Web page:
Today marks the final day of hearings for the Royal Commission into Aged Care Quality and Safety and we acknowledge the very significant recommendations released by Counsel Assisting, Health Services Union (HSU) National Secretary Lloyd Williams said.
“The Counsel Assisting’s 124 recommendations confirm the HSU’s position that the Federal Government needs to completely change the aged care sector to deliver the level of high-quality care that older Australians need and deserve,” Mr Williams said.
“While the recommendations are a significant stride towards fixing the broken aged care system, they need to be acted upon quickly,” Mr Williams said.
“The aged care crisis is happening now, so there is no time to wait for reform.”
Mr Williams said many of the recommendations have hit the mark in addressing the major and deep reform required at all levels of the aged care sector.
“From regulatory oversight to embedding the principles of high-quality care for older Australians in legislation, we hope to see these comprehensive recommendations adopted and strengthened by the Commissioners in the final report, and then actioned by the Morrison Government immediately,” he said.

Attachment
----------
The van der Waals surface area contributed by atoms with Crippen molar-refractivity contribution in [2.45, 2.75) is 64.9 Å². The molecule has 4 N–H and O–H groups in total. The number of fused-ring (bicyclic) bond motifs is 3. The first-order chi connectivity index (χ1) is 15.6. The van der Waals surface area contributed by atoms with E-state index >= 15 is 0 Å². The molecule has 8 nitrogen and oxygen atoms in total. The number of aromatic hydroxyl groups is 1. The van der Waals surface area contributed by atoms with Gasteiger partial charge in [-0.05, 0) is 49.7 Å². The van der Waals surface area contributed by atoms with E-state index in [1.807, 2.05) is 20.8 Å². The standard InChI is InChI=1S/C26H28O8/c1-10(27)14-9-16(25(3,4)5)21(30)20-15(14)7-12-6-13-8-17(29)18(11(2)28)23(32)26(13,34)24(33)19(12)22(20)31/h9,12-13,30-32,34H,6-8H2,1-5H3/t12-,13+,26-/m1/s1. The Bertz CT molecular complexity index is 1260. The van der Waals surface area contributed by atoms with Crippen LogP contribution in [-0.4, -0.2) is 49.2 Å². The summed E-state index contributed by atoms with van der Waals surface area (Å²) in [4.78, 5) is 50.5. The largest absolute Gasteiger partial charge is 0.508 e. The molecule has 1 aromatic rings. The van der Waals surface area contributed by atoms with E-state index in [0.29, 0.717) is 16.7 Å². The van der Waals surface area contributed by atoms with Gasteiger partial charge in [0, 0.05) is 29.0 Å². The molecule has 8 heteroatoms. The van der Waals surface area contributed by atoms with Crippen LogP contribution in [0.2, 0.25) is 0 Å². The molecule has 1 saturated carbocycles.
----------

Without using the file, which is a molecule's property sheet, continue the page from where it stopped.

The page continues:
Mr Williams said Counsel Assisting has rightly recognised what the Interim Report told us and what the COVID-19 pandemic has highlighted; the workforce is chronically undervalued and under resourced.
“We’ve known all along that significant investment into the workforce was required to deliver high-quality and holistic care for older Australians,” Mr Williams said.
“We welcome the recommendation for minimum staffing levels with the appropriate skills mix which is crucial to delivering a high standard of care, however, minimum staffing also needs to be mandated for high care, not just the average, and we need to ensure that minimums do not become the maximum.
“We’re pleased to see them tackle the staffing shortage crisis through attraction and retention of workers via increased wages.
“They’ve also accepted that properly funded and regular training provided to all aged care workers is vital, as is the engagement of more allied health professionals.
“We are concerned however, that the recommendations don’t do enough to address the major issue of insecure employment that is rife in the sector and while changes to the award system are welcomed, we need a strengthening of the industrial framework to ensure every worker is supported by access to improved wages, conditions and representation.
“Overall, our main concern with these recommendations is the proposed timing, we are still in a pandemic and the inadequacies of the system are putting aged care workers and the people they care for at serious risk.
“Waiting until 2022 and beyond to get to work on the major reform needed is too long.
“We cannot continue to short-change aged care workers, older Australians, and their loved ones.”